We were quite a group.  And in all seasons except winter we played street games with significant frequency.  In the winter, well, it was different.

There were those mountains of snow that appeared across Broadway near 84th street at the bus stop.  Incredible.  They were taller than a city bus.  built there by city snow plows, they were white for a day, maybe two, and then slowly grew gray and soon to black unless of course there was new snow or a surprise melt.

Climbing those hills was something for us city kids. It was like being in Riverside Park without the walk.  

The game was king of the hill.  The danger was not completely lost on us; there was always the possibility of rolling off into traffic.  We were snowball makers of course and the thrill of nailing the back of a bus, the side of a truck or one of the gang from the top of the mountain was, to say the least, exciting.

In those days drivers were less dangerous it would be 15 or 20 years before kids would have to worry about being shot by an angry driver.  We got yelled at, and occasionally cursed, but never more than that.  

I don’t remember ever being chased by a cop!

Even with the snow ball fights on our block, usually from behind the parked cars, we never assaulted Engine Company 56 as it roared down West 83rd Street headed for the intersection with Broadway, two or three firemen on the back step, hanging on.  That would have been sacrilegious and because my dad was a buff and he and I hung out in the firehouse, everybody knew the danger to those guys on that back step.

We never had to push a shovel.  Living in an apartment building was sweet in many ways.  Having a super and a handyman and doormen meant many things including clean sidewalks.  In those days merchants cleaned their sidewalks without prompting, pushing the snow from the building line into the gutter between the cars, and sometimes under the cars.

I never took up skiing but we were all sled riders; sometimes in the street but mostly in Riverside Park where we joined dozens of other children from the neighborhood.

Suburban living in my 30s meant shoveling a significant driveway, front and side walkways.  Luckily my wife love to shovel. She still does.  And there were times the kids helped or just joyously played around us.

Now, snow is pretty but it interferes with my getting around.  That comes with age.

THE Library

When I was at Stuyvesant one of my favorite places on the planet was the 42nd Street Branch of the New York Public Library.  I went most Sundays.  I got on the 104 bus on the west side of Broadway between 83rd and 84th Streets and headed south toward 42nd Street and Broadway and finally turning left eventually getting off at 5th Avenue, across the avenue from the library.

It was a glorious place with the huge lions out front and the cavernous lobby.  

The research room (on three I believe) was adults only EXCEPT for students of the specialized high schools, like Stuyvesant.  Gaining entrance was a privilege I cherished.  

Photo of Rose Reading Room by John Angel on Unsplash

In the anteroom one found librarians if you needed help and rows and rows of card catalogues.  They smelled so good and led me to the treasures of the collection.  

Beyond the catalogue room was the Rose Reading Room, actually two reading rooms.  Their walls were lined with bound journals and more.  In the center space, between the reading rooms, were the pneumatic tubes that sent requests to the stacks and the dumbwaiters that brought books and periodicals up from the nether reaches.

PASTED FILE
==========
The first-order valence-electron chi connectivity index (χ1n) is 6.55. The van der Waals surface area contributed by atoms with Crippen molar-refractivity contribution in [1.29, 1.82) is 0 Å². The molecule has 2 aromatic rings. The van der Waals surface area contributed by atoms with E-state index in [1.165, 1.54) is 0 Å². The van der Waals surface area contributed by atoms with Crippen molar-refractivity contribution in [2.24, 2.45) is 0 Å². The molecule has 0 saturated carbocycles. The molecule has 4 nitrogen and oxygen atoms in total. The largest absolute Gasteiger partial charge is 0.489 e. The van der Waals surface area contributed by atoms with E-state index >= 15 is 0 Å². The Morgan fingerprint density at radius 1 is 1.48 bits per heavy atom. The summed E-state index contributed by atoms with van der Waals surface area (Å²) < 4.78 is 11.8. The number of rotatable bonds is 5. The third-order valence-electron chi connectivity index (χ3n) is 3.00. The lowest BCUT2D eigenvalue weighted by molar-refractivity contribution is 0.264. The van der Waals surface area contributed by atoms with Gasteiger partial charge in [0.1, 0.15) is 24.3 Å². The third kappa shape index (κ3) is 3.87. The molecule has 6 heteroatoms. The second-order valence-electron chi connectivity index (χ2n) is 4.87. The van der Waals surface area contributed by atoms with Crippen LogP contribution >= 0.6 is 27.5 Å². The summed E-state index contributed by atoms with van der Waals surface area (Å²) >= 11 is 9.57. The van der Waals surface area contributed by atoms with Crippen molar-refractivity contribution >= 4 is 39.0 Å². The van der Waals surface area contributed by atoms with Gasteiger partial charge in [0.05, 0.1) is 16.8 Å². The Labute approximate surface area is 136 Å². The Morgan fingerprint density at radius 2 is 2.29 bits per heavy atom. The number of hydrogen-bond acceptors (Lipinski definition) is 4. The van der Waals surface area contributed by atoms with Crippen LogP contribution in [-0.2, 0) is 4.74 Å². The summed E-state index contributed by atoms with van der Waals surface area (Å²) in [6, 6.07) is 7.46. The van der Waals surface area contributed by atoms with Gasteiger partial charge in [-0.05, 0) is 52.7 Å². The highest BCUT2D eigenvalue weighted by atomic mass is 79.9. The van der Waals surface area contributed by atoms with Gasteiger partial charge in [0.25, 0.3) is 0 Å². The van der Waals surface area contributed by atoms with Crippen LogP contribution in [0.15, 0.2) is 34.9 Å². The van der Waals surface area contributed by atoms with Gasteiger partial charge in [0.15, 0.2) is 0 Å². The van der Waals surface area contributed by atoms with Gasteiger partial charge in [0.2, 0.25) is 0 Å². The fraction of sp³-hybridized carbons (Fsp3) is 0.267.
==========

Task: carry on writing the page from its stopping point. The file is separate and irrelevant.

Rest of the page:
It had all started in the card catalogue where I learned the letters and numbers that identified the library holding I was looking for; usually more than one at a time these were applied to multiple call slips that would be handed in at that center section and a call number assigned to my request.

Then you waited, watching the lighted number board avidly waiting to spy your number which meant a message or your books from below.

It was one thing I wished for that I never got to do, see the stacks.  I imagined high ceiling and rows and rows of bookcases in perfect order. And a lot of dust and a very special smell.

I did my homework and my research in those reading rooms right through college.  Although CCNY had the Morris Raphael Cohen Library I preferred the amazing 42nd Street Branch.

Much has changed since the time I used this wonderful resource.  When I went looking for something a few years ago I found that the card catalogues were no more, replaced by machines.  But there were still those helpful research librarians to guide me to what I wanted. 

Lady Heroes

When I was growing up they were called heroines, there were also actresses.  The division of the sexes was clear and accepted.  Today as you know they are all actors and heroes.

I recently wrote about my heroes the Kennedy brothers, Malcolm X and Dr. King.  This drove me to look around my memories for heroines of my childhood.  It was a difficult search.

When you google heroines of the 1950s you get actresses.  If you push harder you get Mamie Eisenhower and Eleanor Roosevelt.

Wonder Woman appeared in the comics during the war years. The comics then brought us Supergirl in 1959.  Batgirl doesn’t appear until the ‘60s.  That decade also brought us Jackie.  She was not universally a hero but neither were the aforementioned first ladies.  I don’t recall ever being taught about these women.

I will say that the women outside of my family whom I admired most were my teachers: Mrs. Miller at PS9, Miss DiPiero at JHS44. Others too, but those two were standouts.

There were no female Rabbis, like my daughter-in-law, for me to idolize, like I idolized my childhood rabbi.

I was already past my teens when Bella Abzug and Shirley Chisholm took formidable roles in politics.  They were not formative for me but they were avidly cheered on.